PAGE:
News and Commentary

Campus Civil Rights Department of Education Department of Justice Due Process False Allegations Sexual Assault Title IX

Can Lockdown Learning Liberate Male Students?

by Wendy McElroy The COVID-19 cloud hanging over North American universities may contain a ray of sunlight. It may ease what is called “the boy problem” in education—a significantly reduced number of male students and of male achievement in colleges. As bleak as isolated learning may seem to some, it may be more male friendly

Sharing is caring!

The COVID-19 cloud hanging over North American universities may contain a ray of sunlight. It may ease what is called “the boy problem” in education—a significantly reduced number of male students and of male achievement in colleges. As bleak as isolated learning may seem to some, it may be more male friendly than many campuses.

Critics denounce off-campus learning as a lesser service being offered at full price. Certainly, the college experience can be enhanced by direct interaction with professors, other students, and organizations. But a radical left ideology dominates the university system, and it is sustained by an army of administrators who implement policies of social control, from speech codes to sexual mores. This often leads to stifled opinions, preferential treatment of some classes of student, accusations of misconduct, speech police, campus hearings with no due process, and punishment with no appeal. There can be advantages to a stripped-down version of learning without the social justice and social control that turns the benefits of interaction into cruel dangers.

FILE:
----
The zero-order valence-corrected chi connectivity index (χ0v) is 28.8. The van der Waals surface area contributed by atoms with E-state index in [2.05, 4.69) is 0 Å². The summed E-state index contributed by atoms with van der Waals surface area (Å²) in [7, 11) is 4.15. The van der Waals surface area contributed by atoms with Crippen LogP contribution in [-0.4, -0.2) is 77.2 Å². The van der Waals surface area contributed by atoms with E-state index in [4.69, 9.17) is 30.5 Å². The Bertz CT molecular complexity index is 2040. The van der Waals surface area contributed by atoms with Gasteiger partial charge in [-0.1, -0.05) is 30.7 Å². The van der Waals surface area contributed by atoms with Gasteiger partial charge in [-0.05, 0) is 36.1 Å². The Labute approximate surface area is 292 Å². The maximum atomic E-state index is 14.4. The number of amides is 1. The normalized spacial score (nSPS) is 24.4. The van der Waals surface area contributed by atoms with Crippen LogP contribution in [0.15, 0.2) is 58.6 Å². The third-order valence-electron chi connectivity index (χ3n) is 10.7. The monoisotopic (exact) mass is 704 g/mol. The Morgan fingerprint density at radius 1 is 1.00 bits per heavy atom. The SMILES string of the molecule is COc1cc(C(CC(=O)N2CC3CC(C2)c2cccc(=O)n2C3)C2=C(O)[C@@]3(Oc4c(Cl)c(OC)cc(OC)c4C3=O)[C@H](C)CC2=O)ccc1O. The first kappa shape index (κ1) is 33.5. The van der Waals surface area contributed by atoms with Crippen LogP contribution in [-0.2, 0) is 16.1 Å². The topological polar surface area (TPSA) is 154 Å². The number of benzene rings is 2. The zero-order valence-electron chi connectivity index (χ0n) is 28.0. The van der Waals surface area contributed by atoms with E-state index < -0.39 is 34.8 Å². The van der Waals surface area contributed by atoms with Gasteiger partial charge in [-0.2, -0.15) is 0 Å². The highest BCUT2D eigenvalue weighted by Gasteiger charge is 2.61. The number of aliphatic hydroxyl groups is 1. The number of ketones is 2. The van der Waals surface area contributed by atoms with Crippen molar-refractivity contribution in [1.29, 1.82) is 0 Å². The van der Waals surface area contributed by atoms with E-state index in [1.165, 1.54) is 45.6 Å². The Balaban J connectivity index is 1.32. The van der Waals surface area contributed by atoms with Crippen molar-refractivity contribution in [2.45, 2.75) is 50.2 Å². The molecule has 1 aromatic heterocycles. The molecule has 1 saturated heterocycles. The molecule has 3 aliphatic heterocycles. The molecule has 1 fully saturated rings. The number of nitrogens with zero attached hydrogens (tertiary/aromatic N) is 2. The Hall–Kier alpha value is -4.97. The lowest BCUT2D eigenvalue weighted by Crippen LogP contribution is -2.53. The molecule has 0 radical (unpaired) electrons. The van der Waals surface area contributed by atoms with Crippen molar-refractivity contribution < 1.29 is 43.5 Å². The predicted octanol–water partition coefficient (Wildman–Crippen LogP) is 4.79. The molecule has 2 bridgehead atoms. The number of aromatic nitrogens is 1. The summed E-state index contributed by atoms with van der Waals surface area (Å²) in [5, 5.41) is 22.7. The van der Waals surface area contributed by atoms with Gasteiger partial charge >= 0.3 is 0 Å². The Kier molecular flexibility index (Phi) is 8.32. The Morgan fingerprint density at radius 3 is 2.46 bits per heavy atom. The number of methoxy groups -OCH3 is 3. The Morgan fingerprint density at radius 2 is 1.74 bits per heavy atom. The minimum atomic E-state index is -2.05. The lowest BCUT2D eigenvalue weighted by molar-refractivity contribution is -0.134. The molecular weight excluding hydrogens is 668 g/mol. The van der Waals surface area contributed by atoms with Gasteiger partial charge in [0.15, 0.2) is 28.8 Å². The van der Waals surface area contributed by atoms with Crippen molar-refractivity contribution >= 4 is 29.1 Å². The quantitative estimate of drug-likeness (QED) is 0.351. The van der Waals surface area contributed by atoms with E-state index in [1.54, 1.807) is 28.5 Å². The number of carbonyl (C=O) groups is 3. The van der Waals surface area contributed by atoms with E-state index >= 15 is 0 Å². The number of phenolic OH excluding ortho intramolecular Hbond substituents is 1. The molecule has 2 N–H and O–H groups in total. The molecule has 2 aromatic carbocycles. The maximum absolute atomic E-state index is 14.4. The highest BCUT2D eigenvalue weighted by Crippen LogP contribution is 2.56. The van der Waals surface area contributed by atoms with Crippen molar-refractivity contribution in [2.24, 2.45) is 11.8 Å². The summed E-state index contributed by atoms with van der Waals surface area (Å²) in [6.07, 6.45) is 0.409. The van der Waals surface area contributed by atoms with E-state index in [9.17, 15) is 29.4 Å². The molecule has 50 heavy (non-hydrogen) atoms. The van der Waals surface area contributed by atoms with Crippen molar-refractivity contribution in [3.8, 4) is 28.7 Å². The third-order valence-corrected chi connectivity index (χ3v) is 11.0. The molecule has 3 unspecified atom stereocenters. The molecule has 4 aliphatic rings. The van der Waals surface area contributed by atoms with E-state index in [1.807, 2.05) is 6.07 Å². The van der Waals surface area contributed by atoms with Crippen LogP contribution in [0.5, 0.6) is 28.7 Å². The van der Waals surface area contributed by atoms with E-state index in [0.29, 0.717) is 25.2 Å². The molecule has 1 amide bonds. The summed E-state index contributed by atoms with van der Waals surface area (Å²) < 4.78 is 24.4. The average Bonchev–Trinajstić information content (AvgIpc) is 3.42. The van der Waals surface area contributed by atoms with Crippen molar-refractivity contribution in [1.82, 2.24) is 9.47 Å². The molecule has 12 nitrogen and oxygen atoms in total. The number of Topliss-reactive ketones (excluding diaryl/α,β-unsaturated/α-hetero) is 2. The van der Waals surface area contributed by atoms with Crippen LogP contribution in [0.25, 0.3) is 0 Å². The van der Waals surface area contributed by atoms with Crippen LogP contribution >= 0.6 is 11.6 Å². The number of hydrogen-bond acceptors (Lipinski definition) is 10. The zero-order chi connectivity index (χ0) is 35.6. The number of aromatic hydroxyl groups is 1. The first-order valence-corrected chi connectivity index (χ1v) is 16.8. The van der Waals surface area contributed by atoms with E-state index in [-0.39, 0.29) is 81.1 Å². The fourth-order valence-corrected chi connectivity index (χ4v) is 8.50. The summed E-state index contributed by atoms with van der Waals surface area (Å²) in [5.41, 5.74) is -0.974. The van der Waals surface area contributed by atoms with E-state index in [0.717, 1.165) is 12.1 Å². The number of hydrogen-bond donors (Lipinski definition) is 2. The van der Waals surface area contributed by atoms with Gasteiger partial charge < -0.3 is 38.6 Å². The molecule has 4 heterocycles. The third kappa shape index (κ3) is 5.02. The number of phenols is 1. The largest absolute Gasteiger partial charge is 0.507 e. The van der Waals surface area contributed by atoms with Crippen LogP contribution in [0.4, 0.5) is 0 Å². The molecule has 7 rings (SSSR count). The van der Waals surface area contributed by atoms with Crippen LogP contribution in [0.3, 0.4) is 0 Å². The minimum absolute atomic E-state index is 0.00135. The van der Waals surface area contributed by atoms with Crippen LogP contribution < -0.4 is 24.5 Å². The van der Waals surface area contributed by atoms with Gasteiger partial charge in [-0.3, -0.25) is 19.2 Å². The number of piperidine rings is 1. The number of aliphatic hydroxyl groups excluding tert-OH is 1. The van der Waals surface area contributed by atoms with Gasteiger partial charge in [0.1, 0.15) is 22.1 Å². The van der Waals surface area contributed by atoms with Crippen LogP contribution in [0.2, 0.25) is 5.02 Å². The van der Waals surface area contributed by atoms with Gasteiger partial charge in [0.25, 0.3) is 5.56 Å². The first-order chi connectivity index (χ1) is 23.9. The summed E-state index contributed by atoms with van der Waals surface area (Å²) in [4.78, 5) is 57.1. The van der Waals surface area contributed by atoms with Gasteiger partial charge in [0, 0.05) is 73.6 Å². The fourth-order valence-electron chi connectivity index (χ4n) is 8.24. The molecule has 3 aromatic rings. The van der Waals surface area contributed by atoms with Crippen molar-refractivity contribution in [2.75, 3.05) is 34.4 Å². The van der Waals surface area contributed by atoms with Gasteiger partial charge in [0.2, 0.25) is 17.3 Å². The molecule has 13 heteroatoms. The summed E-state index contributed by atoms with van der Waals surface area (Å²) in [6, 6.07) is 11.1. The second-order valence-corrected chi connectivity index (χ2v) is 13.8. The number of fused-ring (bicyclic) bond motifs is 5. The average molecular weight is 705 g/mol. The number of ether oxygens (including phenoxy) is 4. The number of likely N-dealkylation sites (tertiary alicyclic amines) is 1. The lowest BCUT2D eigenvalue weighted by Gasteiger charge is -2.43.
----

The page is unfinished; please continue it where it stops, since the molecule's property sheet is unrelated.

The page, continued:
An October 2018 article in the New York Times, “Think Professors Are Liberal? Try School Administrators,” complained,

The ideological bent of those overseeing collegiate life is having the biggest impact on campus culture…I received a disconcerting email this year from a senior staff member in the Office of Diversity and Campus Engagement at Sarah Lawrence College, where I teach. The email was soliciting ideas…for a conference, open to all of us, titled “Our Liberation Summit.” The conference would touch on such progressive topics as liberation spaces on campus, Black Lives Matter and justice for women as well as for lesbian, gay, bisexual, transgender, queer, intersex, asexual and allied people.